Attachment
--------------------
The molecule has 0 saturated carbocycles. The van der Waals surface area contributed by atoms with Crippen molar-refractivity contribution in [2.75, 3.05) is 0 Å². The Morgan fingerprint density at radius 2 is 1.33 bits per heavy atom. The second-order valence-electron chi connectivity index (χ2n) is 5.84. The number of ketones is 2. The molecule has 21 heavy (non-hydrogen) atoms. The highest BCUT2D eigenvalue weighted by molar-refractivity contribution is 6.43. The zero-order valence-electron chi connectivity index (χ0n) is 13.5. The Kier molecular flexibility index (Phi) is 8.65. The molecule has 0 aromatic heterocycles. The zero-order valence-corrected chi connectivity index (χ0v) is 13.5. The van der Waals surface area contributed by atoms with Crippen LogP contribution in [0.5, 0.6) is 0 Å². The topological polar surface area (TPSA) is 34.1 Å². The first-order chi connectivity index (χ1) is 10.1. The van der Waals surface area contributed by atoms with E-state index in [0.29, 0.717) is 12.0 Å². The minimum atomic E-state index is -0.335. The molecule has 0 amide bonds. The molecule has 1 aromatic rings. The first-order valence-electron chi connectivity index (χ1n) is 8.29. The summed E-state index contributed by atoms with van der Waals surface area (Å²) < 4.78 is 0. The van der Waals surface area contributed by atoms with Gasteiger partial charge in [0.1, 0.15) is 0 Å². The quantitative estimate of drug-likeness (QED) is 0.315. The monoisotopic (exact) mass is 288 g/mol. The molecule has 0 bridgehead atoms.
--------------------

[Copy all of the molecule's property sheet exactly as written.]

The molecule has 0 saturated carbocycles. The van der Waals surface area contributed by atoms with Crippen molar-refractivity contribution in [2.75, 3.05) is 0 Å². The Morgan fingerprint density at radius 2 is 1.33 bits per heavy atom. The second-order valence-electron chi connectivity index (χ2n) is 5.84. The number of ketones is 2. The molecule has 21 heavy (non-hydrogen) atoms. The highest BCUT2D eigenvalue weighted by molar-refractivity contribution is 6.43. The zero-order valence-electron chi connectivity index (χ0n) is 13.5. The Kier molecular flexibility index (Phi) is 8.65. The molecule has 0 aromatic heterocycles. The zero-order valence-corrected chi connectivity index (χ0v) is 13.5. The van der Waals surface area contributed by atoms with Crippen LogP contribution in [0.5, 0.6) is 0 Å². The topological polar surface area (TPSA) is 34.1 Å². The first-order chi connectivity index (χ1) is 10.1. The van der Waals surface area contributed by atoms with E-state index in [0.29, 0.717) is 12.0 Å². The minimum atomic E-state index is -0.335. The molecule has 0 amide bonds. The molecule has 1 aromatic rings. The first-order valence-electron chi connectivity index (χ1n) is 8.29. The summed E-state index contributed by atoms with van der Waals surface area (Å²) < 4.78 is 0. The van der Waals surface area contributed by atoms with Gasteiger partial charge in [0.1, 0.15) is 0 Å². The quantitative estimate of drug-likeness (QED) is 0.315. The monoisotopic (exact) mass is 288 g/mol. The molecule has 0 bridgehead atoms.